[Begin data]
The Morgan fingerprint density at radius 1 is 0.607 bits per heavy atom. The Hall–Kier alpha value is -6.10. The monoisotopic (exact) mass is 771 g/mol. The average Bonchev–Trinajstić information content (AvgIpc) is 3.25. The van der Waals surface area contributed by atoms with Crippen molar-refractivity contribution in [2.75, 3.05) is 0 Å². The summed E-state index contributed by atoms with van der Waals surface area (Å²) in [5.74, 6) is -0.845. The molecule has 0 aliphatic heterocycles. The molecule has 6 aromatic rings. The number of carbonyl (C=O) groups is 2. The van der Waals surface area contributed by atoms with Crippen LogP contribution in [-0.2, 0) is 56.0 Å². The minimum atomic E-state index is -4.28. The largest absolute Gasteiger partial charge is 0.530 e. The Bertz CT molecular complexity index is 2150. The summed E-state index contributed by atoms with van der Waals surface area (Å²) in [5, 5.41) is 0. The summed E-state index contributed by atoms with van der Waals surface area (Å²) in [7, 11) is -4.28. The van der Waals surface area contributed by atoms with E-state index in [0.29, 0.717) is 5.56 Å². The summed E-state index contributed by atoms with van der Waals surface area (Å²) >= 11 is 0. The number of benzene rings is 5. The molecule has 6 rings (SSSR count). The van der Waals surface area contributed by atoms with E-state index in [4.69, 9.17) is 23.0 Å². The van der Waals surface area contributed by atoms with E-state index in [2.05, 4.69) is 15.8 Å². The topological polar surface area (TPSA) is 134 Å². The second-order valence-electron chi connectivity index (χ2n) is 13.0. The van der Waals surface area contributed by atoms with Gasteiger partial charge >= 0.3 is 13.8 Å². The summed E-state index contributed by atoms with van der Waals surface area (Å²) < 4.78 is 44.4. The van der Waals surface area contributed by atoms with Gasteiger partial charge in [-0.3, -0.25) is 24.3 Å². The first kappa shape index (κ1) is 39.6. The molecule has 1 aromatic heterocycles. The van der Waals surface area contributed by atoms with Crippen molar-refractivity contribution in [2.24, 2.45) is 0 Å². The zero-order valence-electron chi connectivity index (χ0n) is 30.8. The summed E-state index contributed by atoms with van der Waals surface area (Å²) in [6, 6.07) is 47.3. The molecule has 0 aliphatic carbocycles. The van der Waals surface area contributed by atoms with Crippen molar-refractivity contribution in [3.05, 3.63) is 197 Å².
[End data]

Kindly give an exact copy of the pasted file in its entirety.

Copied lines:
The Morgan fingerprint density at radius 1 is 0.607 bits per heavy atom. The Hall–Kier alpha value is -6.10. The monoisotopic (exact) mass is 771 g/mol. The average Bonchev–Trinajstić information content (AvgIpc) is 3.25. The van der Waals surface area contributed by atoms with Crippen molar-refractivity contribution in [2.75, 3.05) is 0 Å². The summed E-state index contributed by atoms with van der Waals surface area (Å²) in [5.74, 6) is -0.845. The molecule has 0 aliphatic heterocycles. The molecule has 6 aromatic rings. The number of carbonyl (C=O) groups is 2. The van der Waals surface area contributed by atoms with Crippen LogP contribution in [-0.2, 0) is 56.0 Å². The minimum atomic E-state index is -4.28. The largest absolute Gasteiger partial charge is 0.530 e. The Bertz CT molecular complexity index is 2150. The summed E-state index contributed by atoms with van der Waals surface area (Å²) in [5, 5.41) is 0. The summed E-state index contributed by atoms with van der Waals surface area (Å²) in [7, 11) is -4.28. The van der Waals surface area contributed by atoms with E-state index in [0.29, 0.717) is 5.56 Å². The summed E-state index contributed by atoms with van der Waals surface area (Å²) >= 11 is 0. The number of benzene rings is 5. The molecule has 6 rings (SSSR count). The van der Waals surface area contributed by atoms with E-state index in [4.69, 9.17) is 23.0 Å². The van der Waals surface area contributed by atoms with E-state index in [2.05, 4.69) is 15.8 Å². The topological polar surface area (TPSA) is 134 Å². The second-order valence-electron chi connectivity index (χ2n) is 13.0. The van der Waals surface area contributed by atoms with Gasteiger partial charge >= 0.3 is 13.8 Å². The summed E-state index contributed by atoms with van der Waals surface area (Å²) < 4.78 is 44.4. The van der Waals surface area contributed by atoms with Gasteiger partial charge in [-0.3, -0.25) is 24.3 Å². The first kappa shape index (κ1) is 39.6. The molecule has 1 aromatic heterocycles. The van der Waals surface area contributed by atoms with Crippen molar-refractivity contribution in [2.24, 2.45) is 0 Å². The zero-order valence-electron chi connectivity index (χ0n) is 30.8. The summed E-state index contributed by atoms with van der Waals surface area (Å²) in [6, 6.07) is 47.3. The molecule has 0 aliphatic carbocycles. The van der Waals surface area contributed by atoms with Crippen molar-refractivity contribution in [3.05, 3.63) is 197 Å².